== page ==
Day 3: Tiuni to Chanshal Pass and Back to Rohru
A Human never learns from their mistake and I am no exception. Again, I slept late in the night (watching CID solving their case) and woke up late. Today I was late by one hour and started my ride from Tiuni to Rohru. The road is in excellent condition (part of Hathkoti-Shimla) and finally I was able to clock 60km/hr on mountains. I took one hour to reach Rohru and to my surprise, Rohru is a big city with lots of restaurants, a service center, and good hotels. From Rohru one road leads to Shimla, second to Rampur Bushahr and third to Chanshal Pass. After taking a one-hour lunch plus photography break, I resumed my ride.
From Rohru I have the follow following route Rohru -> Chirgaon -> Tikri -> Larot -> Chanshal Pass. From Tikri one has to take a right turn, cross the bridge on Pabbar River and continue on Larot-Dodra-Kwar road. Till Tikri road is partially good partially bad but once you cross the bridge, the real challenge starts. From Tikri Chanshal Pass is around 28Km and road condition starts deteriorating. By the time I reached Larot, I was literally riding on rock boulders which were making it difficult to maintain the balance of the bike. After riding for nearly 5 km I first saw a glimpse of snow on road and clicked a few pictures (worse was yet to come for me). I took nearly 1 hour to cover the 15 km from Larot and I had yet to cover 13km more to reach the pass. But the time Chanshal Pass was 10km more the snow on the road made it difficult to ride. There is an Army Camp where army men were practicing for upcoming Skiing competition. They informed that Chanshal ski slopes is one of the longest in South Asia and used by the experts for practicing purpose. Anyways I had to cover 7 km more to reach the pass and I took nearly 90 minutes to cover the last 7km. The snow on the road, melting water from snow and mud it all made nearly impossible to ride till the top.
I reached Chanshal Pass around 4:30 PM and enjoyed the breathtaking view it was offering. I stayed there for around one hour, talked with PWD workers who were clearing the road as well as a local driver. I shot a drone video from there and clicked more photos I started returning around 5:30 but the flow of water coming from melting snow became more turbulent. I lost my balance and to prevent the bike from falling stepped my left foot into the water. It felt like someone has pinched 1000 pins into my left foot. I tried to drive further but the pain was too much, and I was scared of being a victim of frostbite. Anyhow, I reached the army camp and asked army men to sit in front of the fire for some time. The best thing about Indian Army personnel is that they are not only brave in the battlefield but kind in their civic life. They offered me Tea with chips and asked me why I came here? I should have gone to some known places like Mussoorie or Shimla. After staying there for 30 min I thanked them for their hospitality and moved further. But the worst was yet to come when I noticed that my GoPro fell from my helmet and I had no clue where I lost it. It was a big disaster for me as not only the trip was going to cost me 30K extra but also, I lost all the videos I shot since the start of my journey. I was in dilemma to search but then abandoned my plan as it was too dark and not advisable to ride on such a risky road in the night. Finally, I reached Rohru around 8:30 PM with a heavy heart and booked one room.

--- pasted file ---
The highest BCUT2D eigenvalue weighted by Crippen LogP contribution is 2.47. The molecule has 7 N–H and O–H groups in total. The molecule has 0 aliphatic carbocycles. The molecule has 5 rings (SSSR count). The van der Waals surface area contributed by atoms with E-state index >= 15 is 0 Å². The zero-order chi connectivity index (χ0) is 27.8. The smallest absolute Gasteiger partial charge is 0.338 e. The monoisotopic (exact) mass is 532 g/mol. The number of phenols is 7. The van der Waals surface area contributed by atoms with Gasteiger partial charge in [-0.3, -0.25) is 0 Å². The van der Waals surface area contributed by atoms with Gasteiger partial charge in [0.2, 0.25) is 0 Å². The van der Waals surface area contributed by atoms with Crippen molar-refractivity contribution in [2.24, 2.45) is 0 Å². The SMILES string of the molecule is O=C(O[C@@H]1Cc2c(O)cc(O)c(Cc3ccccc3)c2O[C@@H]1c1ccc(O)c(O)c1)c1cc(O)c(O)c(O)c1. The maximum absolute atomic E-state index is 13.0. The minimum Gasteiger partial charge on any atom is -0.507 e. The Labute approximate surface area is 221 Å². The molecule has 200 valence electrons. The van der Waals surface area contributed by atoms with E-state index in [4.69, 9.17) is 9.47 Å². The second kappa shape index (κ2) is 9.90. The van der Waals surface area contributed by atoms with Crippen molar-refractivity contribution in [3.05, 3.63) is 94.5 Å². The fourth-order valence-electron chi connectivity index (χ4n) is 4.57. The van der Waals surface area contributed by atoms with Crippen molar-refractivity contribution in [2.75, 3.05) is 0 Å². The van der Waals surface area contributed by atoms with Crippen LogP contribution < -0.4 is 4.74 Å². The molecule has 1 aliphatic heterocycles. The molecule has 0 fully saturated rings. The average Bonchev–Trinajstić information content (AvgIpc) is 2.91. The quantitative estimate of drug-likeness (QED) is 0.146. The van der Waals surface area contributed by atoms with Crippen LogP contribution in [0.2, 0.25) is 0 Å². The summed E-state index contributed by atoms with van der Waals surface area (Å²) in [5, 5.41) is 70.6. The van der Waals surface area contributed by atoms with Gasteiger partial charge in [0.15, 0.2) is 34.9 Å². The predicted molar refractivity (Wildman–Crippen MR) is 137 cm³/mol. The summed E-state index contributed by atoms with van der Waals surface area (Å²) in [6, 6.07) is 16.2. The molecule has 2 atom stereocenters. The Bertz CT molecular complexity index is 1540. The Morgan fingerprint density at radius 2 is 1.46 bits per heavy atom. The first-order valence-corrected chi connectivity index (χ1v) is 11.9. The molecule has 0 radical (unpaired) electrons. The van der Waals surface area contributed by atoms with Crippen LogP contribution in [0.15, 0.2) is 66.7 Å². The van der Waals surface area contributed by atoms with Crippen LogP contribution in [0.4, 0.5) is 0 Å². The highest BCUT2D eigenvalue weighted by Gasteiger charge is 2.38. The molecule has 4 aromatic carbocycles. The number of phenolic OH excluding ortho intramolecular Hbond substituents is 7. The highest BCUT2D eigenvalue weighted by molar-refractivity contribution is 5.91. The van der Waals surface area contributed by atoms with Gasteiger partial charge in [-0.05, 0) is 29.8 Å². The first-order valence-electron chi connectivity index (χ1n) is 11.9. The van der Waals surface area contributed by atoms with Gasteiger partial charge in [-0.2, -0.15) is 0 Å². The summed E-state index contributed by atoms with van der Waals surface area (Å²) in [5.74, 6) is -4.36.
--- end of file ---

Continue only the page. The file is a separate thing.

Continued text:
Day 4: From Rohru to Noida
I wake up 6:00 AM in the morning to give one shot and find my camera. I knew that the Chanshal Pass road is less used so and I lost it in the evening so there were chances I can find my GoPro it. I start searching early in the morning. I was even prepared that if my GoPro gets damaged that is fine just the memory card remains safe. I rode at the fastest speed I could ride and found my GoPro 2 km ahead of Larot. Its lens was broken and voice command not working. I was happy that I found the camera with a memory card intact. I returned to Rohru, packed my bag, and started my journey back to Noida. From Rohru I followed the Rohru -Theog road and then from Theog took the State Highway towards Solan. Since today I had to cover a distance of 470Km the frequency of photography breaks was small. I reached Chandigarh around 7:00 PM and from there it was a straight road with no more curvy mountain road. I reached Noida around 12:00 AM and finally concluded my bike trip to Chanshal Pass.
Thanks for reading. If you like my traveling experiences, kindly share it on social media. If you have any questions regarding planning a trip to Chanshal Pass do let me know via comment and mail. I will love to assist. Stay safe and Happy Travelling….